The Hartford Courant informs us that there was a big meeting at Zenith over the weekend to discuss measures Connecticut colleges are taking against binge drinking and other forms of substance abuse. If you dig to the bottom of the article, there is a quote from New President who, like the rest of us, is against binge drinking.
What do I hate about binge drinking? On the weekends the students throw up behind trees and bushes and sometimes when I am walking my dog on Monday she.....well, I will stop there. She is a dog, after all. I bet this is what New President hates most too, it's just that it isn't a very Presidential thing to say to the newspapers, so he had to say the other thing.
Here's my historical question about binge drinking: why and when did it become a distinctively different college practice from what used to be known as drinking? I remember a lot of drinking at Oligarch, back in the `seventies. We had these things called "happy hours," which started at around 10 or 10:30 P.M. In other words, you left dinner, went to the library, and then rolled out of the library and went off to a happy hour. I remember the schedule like some people remember the Stations of the Cross: Tuesday, Pierson; Wednesday, Jonathan Edwards; Thursday, Calhoun. And then it was the weekend. There were Red Cups at Mory's -- or Green Cups, or Gold Cups. There were pitchers at Rudy's (and stealing people's pitchers at Rudy's so you could take them back for the deposit and buy another pitcher.) There were the bongs; and the speed; there was the spurious knowledge that it was fine to do cocaine, because it was non-addictive. There was Tang Cup (drinking beer at the speed of light, something women almost never did, except for super cool straight girls); and there was beer pong. There was Bladderball. Oh God, there was Bladderball.
So I hope I have demonstrated that I know A Few Things about college drinking. And I am old enough to remember that if you were having a really great conversation in seminar, you could walk downtown for a beer, and the seminar topic would stretch into other stuff, and you would start to really get to know something about what the other students, or the TA, or on really special occasions a professor, thought. But what I was not aware of was anybody dying from drink, or getting their stomachs pumped, or going to sleep and not waking up. This I don't remember, and frankly, I don't think it was a regular feature of college life until colleges, pressured by the government (and probably lawyers and insurance companies), started to crack down on underage drinking in the early 'nineties.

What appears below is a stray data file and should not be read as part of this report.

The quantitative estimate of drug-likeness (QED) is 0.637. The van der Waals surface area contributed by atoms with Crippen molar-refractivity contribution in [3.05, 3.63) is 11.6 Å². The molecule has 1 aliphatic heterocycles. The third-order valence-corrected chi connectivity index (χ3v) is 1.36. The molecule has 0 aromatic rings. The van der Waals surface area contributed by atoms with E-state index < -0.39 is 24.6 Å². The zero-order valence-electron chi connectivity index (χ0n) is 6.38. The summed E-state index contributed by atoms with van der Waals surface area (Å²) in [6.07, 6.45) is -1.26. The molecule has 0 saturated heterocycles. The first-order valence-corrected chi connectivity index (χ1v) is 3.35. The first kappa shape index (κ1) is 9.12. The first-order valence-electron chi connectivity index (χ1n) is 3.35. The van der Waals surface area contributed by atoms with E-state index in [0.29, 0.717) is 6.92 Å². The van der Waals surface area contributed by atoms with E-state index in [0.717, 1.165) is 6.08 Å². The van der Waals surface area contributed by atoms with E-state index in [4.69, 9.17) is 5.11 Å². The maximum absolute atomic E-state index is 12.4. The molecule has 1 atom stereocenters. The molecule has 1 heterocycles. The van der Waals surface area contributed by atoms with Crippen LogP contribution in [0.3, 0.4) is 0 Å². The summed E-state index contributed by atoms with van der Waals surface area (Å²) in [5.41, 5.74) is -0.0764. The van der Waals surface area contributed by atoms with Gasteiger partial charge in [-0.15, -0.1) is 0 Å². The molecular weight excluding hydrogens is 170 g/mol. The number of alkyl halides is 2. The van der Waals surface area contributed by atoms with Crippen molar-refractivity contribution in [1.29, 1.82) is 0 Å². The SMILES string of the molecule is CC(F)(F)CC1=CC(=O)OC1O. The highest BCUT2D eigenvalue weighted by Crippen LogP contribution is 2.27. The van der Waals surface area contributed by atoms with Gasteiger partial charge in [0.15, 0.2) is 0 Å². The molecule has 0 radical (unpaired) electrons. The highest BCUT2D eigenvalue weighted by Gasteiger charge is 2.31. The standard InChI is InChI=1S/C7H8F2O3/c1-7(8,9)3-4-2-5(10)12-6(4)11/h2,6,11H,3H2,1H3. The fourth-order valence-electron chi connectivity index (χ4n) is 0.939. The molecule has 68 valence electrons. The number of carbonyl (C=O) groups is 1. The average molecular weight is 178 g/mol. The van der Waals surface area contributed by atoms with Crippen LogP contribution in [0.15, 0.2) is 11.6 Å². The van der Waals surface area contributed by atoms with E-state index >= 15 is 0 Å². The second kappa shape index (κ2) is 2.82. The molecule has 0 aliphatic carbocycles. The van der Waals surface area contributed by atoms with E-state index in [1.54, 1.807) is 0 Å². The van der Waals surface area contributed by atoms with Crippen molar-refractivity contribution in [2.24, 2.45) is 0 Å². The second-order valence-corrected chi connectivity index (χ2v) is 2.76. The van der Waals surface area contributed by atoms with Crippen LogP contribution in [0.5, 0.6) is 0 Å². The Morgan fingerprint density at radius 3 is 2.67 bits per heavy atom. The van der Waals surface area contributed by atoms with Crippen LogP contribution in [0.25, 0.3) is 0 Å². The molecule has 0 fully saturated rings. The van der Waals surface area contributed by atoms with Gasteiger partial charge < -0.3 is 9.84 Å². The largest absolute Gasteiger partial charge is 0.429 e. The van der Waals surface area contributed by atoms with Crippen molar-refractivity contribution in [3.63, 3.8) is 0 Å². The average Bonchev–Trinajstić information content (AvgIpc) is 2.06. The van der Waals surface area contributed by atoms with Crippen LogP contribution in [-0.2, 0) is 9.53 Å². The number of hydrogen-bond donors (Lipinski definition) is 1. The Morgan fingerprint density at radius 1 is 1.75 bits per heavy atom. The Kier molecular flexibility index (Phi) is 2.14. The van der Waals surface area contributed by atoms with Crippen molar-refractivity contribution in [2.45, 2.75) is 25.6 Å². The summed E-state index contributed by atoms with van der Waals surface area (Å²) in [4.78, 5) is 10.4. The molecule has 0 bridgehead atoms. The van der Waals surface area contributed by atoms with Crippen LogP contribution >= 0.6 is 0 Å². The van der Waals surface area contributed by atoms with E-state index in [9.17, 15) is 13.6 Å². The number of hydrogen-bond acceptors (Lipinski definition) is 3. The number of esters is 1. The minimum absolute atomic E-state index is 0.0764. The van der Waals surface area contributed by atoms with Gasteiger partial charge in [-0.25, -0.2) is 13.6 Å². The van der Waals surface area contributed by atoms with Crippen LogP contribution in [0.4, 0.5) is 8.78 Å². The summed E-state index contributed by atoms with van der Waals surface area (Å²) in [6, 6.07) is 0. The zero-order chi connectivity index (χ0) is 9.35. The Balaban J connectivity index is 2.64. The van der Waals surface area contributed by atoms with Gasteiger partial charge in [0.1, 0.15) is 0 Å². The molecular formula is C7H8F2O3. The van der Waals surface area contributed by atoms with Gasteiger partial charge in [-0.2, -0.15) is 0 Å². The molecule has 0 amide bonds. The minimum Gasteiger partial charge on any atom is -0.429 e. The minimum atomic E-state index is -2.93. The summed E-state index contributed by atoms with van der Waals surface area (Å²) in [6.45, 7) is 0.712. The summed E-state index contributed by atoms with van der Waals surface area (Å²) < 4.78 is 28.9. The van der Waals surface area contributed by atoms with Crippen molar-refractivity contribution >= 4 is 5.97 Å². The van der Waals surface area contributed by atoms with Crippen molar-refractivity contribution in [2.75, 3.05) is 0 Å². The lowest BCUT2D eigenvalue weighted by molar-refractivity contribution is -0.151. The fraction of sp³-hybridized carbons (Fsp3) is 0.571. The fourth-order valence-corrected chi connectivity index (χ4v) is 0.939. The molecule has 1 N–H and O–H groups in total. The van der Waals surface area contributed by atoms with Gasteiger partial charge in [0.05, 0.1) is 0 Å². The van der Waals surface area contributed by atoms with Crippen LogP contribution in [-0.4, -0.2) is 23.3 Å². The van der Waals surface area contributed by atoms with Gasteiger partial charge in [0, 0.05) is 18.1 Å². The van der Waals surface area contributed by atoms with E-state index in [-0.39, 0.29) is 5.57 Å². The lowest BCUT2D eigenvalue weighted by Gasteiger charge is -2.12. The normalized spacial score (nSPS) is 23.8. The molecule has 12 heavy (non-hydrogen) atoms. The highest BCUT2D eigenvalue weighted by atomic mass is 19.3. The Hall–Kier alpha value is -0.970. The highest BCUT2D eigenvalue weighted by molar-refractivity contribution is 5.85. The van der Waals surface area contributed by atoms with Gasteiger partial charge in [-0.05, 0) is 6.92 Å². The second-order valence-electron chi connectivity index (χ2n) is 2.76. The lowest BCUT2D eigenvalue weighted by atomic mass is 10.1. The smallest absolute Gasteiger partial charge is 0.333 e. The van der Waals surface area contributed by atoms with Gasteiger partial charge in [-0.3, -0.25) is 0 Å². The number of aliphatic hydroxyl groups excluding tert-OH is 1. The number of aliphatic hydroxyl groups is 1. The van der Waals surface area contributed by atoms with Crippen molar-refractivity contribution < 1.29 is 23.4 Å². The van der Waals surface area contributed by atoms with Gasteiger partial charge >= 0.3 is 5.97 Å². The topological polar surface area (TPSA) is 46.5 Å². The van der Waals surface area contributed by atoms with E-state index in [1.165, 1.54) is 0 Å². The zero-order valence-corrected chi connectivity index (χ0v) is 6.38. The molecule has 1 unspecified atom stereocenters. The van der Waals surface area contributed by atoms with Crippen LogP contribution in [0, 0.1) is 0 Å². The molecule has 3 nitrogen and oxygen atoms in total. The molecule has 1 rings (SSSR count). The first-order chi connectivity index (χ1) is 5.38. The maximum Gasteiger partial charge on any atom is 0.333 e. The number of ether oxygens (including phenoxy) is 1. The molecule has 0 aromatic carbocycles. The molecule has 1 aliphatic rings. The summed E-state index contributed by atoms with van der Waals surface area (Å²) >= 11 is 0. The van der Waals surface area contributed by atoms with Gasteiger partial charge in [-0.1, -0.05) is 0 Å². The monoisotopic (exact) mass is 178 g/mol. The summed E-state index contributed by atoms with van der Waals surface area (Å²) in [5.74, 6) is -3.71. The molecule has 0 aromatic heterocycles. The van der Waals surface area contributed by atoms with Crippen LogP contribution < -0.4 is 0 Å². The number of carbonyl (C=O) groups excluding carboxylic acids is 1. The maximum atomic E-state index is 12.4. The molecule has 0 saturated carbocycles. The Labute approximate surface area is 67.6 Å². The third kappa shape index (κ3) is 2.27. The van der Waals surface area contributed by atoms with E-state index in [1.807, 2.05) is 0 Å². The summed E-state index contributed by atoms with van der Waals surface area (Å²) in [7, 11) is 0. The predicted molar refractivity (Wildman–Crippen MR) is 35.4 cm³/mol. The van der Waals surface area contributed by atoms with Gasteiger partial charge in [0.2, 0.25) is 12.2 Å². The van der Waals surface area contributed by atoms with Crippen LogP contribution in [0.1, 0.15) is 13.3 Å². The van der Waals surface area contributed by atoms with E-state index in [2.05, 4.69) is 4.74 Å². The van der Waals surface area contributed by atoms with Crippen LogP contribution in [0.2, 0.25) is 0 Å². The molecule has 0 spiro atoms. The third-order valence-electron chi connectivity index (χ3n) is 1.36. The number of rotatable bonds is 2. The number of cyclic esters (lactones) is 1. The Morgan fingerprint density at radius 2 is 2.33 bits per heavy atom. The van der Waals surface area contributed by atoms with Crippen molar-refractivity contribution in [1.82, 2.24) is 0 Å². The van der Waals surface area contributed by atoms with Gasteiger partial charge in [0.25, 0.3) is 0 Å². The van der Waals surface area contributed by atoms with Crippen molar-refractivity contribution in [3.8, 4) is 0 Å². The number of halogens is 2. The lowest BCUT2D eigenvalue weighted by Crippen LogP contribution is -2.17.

Don't you love the way the Republicans got government out of our lives?
But because I actually do remember how much we drank (a lot), and that we just got drunk-drunk as opposed to fatal/sick/lousy/brain-damaging drunk, my guess is that there is probably way more drinking going on at Zenith and other schools than I can possibly conceive of. And my guess is also that there are professionals on every campus who are coming up with very creative responses to this worrisome trend: many types of engaging alcohol-free events abound, I am sure. But here's a radical idea for you.
Let's get rid of the experts and go back to drinking with students. Let's stop forcing them to drink in secret as if we adults on campus thought drinking was actually a vice. Let's tell them it's normal to want to drink, talk to them openly about drinking, and then -- if we have the strength -- show them how. This is a plan, no?
We should lobby our state legislators as educators to lower the drinking age to eighteen; if the state won't do it, we can at least stop enforcing the draconian anti-alcohol policies that seem to have accelerated student drinking. Why not? I think what we have done is drive drinking underground, out of sight of all adults, and it means there is no reliable barometer for most students to know when, or for what reason, you should stop drinking. At Oligarch, half the time you had a drink in your hand there was a member of the faculty around, and even though you might get drunk, you wouldn't get so drunk that you would throw up on her shoes. And if it looked like someone was getting that drunk, friends would quietly remove that person.
The Master of my college did not believe any of his charges should be allowed to graduate without learning to mix a proper martini. Did you say, "How civilized?" I thought you did. And if you didn't know it before you were invited to martinis at the Master's house, you learned, under adult supervision, that one martini was enough in polite company. Because that's all he gave you. And it was enough. You didn't have six martinis and look back on it the next day and say, "I wonder if I should have had five instead?"
Here's my proposal: I think we need to take a leaf out of the book of the safe-sex people. Sex education is based on the notion that telling people not to have intercourse until they are ready for mature, committed relationships doesn't work, so instead the dominant practice at places like Zenith is to teach young people how to have sex without hurting themselves and each other by making fetuses they don't want, or by spreading diseases that range from being inconvenient to fatal. Why shouldn't we teach them to drink responsibly too? Show them how to get moderately drunk, and not so drunk that they forget how to care for themselves, or leave their dinner behind a bush. And we can't do that unless we are allowed, or even encouraged, to drink with them.
An Account of Autumn – Manūchherī
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